How to - Gardening Resources

Bright ideas for shade

Bernard S. Jackson
Photography by
J. Boutin

What you need to know and grow for shady spots in the garden

I have been gardening in different types of shade for years, and love it. I grow around 600 varieties of perennials, including some of the many fabulous native plants of our Canadian woodlands. Shade creates a cool oasis in which I enjoy the dog days of summer. So it is beyond my comprehension why so many gardeners harbour a belief that gardening in shade is counter-productive.

Shade gardening is no more difficult or unrewarding than any other type of gardening, as long as you practise certain basic techniques. However, trying to understand the numerous terms used to define types of shade is a challenge. Although certain plants, particularly some alpines, have highly specialized habitat requirements, most are not that finicky. After 54 years of gardening, I believe the over-classification of shade creates unnecessary confusion. I simply dump all shade-loving plants into three basic categories: deep shade, half shade and dappled shade. The terms “damp shade” and “dry shade” refer to the moisture content of the soil, not the type of shade itself.

What, for instance, is the difference between light shade, part shade, part sun, filtered shade and dappled shade? From a practical point of view, nothing. All those terms mean that plants require (or receive) modified light-not strong sunlight-throughout the whole day, usually by being planted near or under trees or shrubs.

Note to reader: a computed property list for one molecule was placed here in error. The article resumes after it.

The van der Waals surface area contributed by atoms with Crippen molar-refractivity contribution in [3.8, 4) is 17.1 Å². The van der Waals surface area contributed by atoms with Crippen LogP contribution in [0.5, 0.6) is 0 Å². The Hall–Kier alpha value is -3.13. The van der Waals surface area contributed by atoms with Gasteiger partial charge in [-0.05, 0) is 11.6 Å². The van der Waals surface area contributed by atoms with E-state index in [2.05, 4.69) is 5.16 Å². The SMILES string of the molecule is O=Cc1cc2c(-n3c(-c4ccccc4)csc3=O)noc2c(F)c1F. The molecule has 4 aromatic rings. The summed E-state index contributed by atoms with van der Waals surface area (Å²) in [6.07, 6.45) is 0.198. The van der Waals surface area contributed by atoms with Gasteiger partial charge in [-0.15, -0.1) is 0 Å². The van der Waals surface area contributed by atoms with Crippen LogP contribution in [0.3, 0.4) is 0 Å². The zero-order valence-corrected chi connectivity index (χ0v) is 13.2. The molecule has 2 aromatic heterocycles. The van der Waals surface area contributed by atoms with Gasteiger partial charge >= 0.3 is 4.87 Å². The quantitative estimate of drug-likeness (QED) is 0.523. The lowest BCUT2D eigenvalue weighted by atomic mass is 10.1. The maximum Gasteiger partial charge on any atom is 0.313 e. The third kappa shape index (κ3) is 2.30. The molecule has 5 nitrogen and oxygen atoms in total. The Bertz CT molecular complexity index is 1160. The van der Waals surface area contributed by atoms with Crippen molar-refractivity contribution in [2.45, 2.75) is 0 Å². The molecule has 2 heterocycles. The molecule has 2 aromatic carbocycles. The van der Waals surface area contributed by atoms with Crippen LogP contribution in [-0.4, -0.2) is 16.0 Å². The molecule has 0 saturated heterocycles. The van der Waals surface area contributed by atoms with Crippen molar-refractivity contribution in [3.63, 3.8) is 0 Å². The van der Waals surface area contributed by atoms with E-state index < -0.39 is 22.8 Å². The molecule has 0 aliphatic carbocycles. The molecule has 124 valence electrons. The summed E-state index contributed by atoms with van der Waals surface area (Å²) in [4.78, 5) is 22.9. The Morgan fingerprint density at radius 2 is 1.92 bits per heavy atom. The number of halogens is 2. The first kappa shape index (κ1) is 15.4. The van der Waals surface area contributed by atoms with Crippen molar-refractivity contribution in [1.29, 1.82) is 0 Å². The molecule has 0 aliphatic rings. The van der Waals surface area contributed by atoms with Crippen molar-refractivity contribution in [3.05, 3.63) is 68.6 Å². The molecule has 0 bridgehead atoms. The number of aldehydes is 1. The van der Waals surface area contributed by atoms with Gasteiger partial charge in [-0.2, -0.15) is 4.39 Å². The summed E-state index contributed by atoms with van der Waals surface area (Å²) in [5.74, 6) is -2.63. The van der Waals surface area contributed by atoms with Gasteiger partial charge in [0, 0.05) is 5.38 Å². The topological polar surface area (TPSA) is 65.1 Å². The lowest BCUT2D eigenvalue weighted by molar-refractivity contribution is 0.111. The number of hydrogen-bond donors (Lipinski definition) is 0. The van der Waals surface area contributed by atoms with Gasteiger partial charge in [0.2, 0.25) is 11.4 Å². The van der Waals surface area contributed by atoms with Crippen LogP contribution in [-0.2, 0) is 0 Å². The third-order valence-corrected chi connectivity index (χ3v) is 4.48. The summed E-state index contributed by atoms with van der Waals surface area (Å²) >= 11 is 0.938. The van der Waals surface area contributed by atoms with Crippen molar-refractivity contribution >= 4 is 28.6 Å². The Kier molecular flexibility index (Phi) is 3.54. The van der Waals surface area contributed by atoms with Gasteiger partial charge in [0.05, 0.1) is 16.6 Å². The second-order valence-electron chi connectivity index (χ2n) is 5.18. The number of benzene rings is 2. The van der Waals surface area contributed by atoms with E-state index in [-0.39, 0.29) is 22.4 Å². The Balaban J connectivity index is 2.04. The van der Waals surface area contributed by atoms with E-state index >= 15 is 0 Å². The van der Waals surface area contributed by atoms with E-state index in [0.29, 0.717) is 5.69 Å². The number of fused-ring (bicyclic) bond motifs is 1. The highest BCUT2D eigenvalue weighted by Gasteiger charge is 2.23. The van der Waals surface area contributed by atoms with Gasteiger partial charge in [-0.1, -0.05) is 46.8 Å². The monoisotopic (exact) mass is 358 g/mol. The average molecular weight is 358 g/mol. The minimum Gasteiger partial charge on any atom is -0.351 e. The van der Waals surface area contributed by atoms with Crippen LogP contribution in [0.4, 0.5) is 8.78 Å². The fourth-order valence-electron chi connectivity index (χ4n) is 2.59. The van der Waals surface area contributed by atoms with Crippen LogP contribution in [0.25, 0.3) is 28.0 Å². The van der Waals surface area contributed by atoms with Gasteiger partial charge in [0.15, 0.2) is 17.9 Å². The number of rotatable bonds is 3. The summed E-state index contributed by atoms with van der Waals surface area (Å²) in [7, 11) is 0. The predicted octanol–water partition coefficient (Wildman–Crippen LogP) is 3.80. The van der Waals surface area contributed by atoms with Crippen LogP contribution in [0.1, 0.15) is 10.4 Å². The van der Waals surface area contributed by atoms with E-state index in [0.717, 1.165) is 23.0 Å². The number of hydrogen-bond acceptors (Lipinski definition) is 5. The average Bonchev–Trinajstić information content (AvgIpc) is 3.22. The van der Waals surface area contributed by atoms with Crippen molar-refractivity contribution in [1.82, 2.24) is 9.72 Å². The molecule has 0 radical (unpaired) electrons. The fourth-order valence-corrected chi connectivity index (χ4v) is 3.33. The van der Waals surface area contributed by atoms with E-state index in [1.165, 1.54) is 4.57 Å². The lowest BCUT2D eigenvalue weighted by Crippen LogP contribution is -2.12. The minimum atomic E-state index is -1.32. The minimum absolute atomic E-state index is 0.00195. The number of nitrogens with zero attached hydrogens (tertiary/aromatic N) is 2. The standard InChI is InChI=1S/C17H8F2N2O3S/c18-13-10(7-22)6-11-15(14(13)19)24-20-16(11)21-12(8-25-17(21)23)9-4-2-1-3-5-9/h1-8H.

Then there are the terms “full shade”, “deep shade” and “complete shade”. Once again, they all mean about the same thing, referring to the type of shade found beneath some conifers, a dense-leafed deciduous tree, such as a beech, the north side of a tall wall or wherever plants get little sun. Of course, the more intense the shade, the less plants will grow-and there is shade so dense that nothing will survive. Shade caused by a tree can sometimes be remedied by the judicious pruning of lower branches or, if necessary, the removal of higher limbs (it is wise to employ a professional for this). If you are lucky, the latter solution may create what is called “high shade”-very useful but basically the same as part shade, dappled shade and so forth.

Not all shade, of course, is created by mature trees, but can originate from buildings, fences and trellises. Indeed, fences and trellises are a quick way to make shade if you have none and are waiting for newly planted trees to grow.

And what about the term “half shade”? When used to describe a plant's needs, it means that the plant will do best in-or can withstand-sunlight for just half a day. For example, there are numerous plants, such as hostas, lungworts and primroses, that perform beautifully in morning sun but cannot tolerate the heat of midday or early afternoon. You have likely seen how lungwort (Pulmonaria spp., Zone 4) and Ligularia stenocephala ‘The Rocket' (Zone 4) droop if the hot sun hits them. Conversely, sun-lovers such as black-eyed Susan (Rudbeckia spp.) and purple coneflower (Echinachea spp.) can withstand half shade if it is in the morning.

Yet another time-honoured misconception is that it is useless to try to garden under maple trees. However, gardeners such as myself, who have inherited 50-year-old maples, simply have to make the best of things. The shallow roots of trees such as maple and spruce roam far and wide, grabbing what moisture and nutrients they can find. They also seem to have an extra-sensory knowledge as to where the gardener has recently created a new bed and quickly fill it with fibrous feeder roots. You can fight these roots to some extent with a sharp digging spade, but a better long-term plan is to provide your plants with additional water and nutrients.

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